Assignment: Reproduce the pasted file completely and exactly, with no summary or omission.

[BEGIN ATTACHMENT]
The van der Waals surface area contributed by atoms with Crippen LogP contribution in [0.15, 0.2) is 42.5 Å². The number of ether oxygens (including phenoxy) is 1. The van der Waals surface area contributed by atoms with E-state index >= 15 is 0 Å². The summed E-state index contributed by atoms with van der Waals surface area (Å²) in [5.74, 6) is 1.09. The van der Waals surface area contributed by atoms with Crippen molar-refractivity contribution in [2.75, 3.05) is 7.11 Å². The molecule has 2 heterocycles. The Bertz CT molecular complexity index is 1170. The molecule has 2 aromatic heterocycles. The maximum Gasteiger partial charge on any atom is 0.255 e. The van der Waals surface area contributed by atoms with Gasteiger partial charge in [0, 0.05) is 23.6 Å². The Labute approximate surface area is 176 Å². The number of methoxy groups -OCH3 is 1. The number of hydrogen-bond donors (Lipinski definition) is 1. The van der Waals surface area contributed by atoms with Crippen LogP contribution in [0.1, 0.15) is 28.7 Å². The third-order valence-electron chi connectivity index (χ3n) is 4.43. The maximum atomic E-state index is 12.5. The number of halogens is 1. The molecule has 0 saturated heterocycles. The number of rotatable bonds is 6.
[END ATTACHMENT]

The van der Waals surface area contributed by atoms with Crippen LogP contribution in [0.15, 0.2) is 42.5 Å². The number of ether oxygens (including phenoxy) is 1. The van der Waals surface area contributed by atoms with E-state index >= 15 is 0 Å². The summed E-state index contributed by atoms with van der Waals surface area (Å²) in [5.74, 6) is 1.09. The van der Waals surface area contributed by atoms with Crippen molar-refractivity contribution in [2.75, 3.05) is 7.11 Å². The molecule has 2 heterocycles. The Bertz CT molecular complexity index is 1170. The molecule has 2 aromatic heterocycles. The maximum Gasteiger partial charge on any atom is 0.255 e. The van der Waals surface area contributed by atoms with Gasteiger partial charge in [0, 0.05) is 23.6 Å². The Labute approximate surface area is 176 Å². The number of methoxy groups -OCH3 is 1. The number of hydrogen-bond donors (Lipinski definition) is 1. The van der Waals surface area contributed by atoms with Crippen LogP contribution in [0.1, 0.15) is 28.7 Å². The third-order valence-electron chi connectivity index (χ3n) is 4.43. The maximum atomic E-state index is 12.5. The number of halogens is 1. The molecule has 0 saturated heterocycles. The number of rotatable bonds is 6.